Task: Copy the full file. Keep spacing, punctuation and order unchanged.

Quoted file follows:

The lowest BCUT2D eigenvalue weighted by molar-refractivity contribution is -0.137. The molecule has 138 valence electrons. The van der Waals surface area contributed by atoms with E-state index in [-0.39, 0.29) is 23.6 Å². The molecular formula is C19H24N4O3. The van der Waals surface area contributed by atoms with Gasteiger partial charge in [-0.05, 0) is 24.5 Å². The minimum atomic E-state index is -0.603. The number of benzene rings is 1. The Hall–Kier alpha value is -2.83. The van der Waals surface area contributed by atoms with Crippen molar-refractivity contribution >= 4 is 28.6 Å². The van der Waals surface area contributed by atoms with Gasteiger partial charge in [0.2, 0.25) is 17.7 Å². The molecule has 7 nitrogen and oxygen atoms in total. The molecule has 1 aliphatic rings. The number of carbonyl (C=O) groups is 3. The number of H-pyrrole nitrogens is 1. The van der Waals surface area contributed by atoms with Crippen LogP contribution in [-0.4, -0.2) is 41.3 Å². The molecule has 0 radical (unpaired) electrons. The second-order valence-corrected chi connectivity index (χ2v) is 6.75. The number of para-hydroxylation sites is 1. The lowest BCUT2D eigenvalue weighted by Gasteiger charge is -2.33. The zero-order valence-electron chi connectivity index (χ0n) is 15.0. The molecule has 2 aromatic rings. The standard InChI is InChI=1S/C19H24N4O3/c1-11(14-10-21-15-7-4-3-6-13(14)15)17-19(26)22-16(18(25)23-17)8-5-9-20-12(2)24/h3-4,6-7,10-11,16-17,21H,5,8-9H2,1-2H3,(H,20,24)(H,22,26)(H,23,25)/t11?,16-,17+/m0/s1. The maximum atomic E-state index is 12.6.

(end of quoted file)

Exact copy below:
The lowest BCUT2D eigenvalue weighted by molar-refractivity contribution is -0.137. The molecule has 138 valence electrons. The van der Waals surface area contributed by atoms with E-state index in [-0.39, 0.29) is 23.6 Å². The molecular formula is C19H24N4O3. The van der Waals surface area contributed by atoms with Gasteiger partial charge in [-0.05, 0) is 24.5 Å². The minimum atomic E-state index is -0.603. The number of benzene rings is 1. The Hall–Kier alpha value is -2.83. The van der Waals surface area contributed by atoms with Crippen molar-refractivity contribution >= 4 is 28.6 Å². The van der Waals surface area contributed by atoms with Gasteiger partial charge in [0.2, 0.25) is 17.7 Å². The molecule has 7 nitrogen and oxygen atoms in total. The molecule has 1 aliphatic rings. The number of carbonyl (C=O) groups is 3. The number of H-pyrrole nitrogens is 1. The van der Waals surface area contributed by atoms with Crippen LogP contribution in [-0.4, -0.2) is 41.3 Å². The molecule has 0 radical (unpaired) electrons. The second-order valence-corrected chi connectivity index (χ2v) is 6.75. The number of para-hydroxylation sites is 1. The lowest BCUT2D eigenvalue weighted by Gasteiger charge is -2.33. The zero-order valence-electron chi connectivity index (χ0n) is 15.0. The molecule has 2 aromatic rings. The standard InChI is InChI=1S/C19H24N4O3/c1-11(14-10-21-15-7-4-3-6-13(14)15)17-19(26)22-16(18(25)23-17)8-5-9-20-12(2)24/h3-4,6-7,10-11,16-17,21H,5,8-9H2,1-2H3,(H,20,24)(H,22,26)(H,23,25)/t11?,16-,17+/m0/s1. The maximum atomic E-state index is 12.6.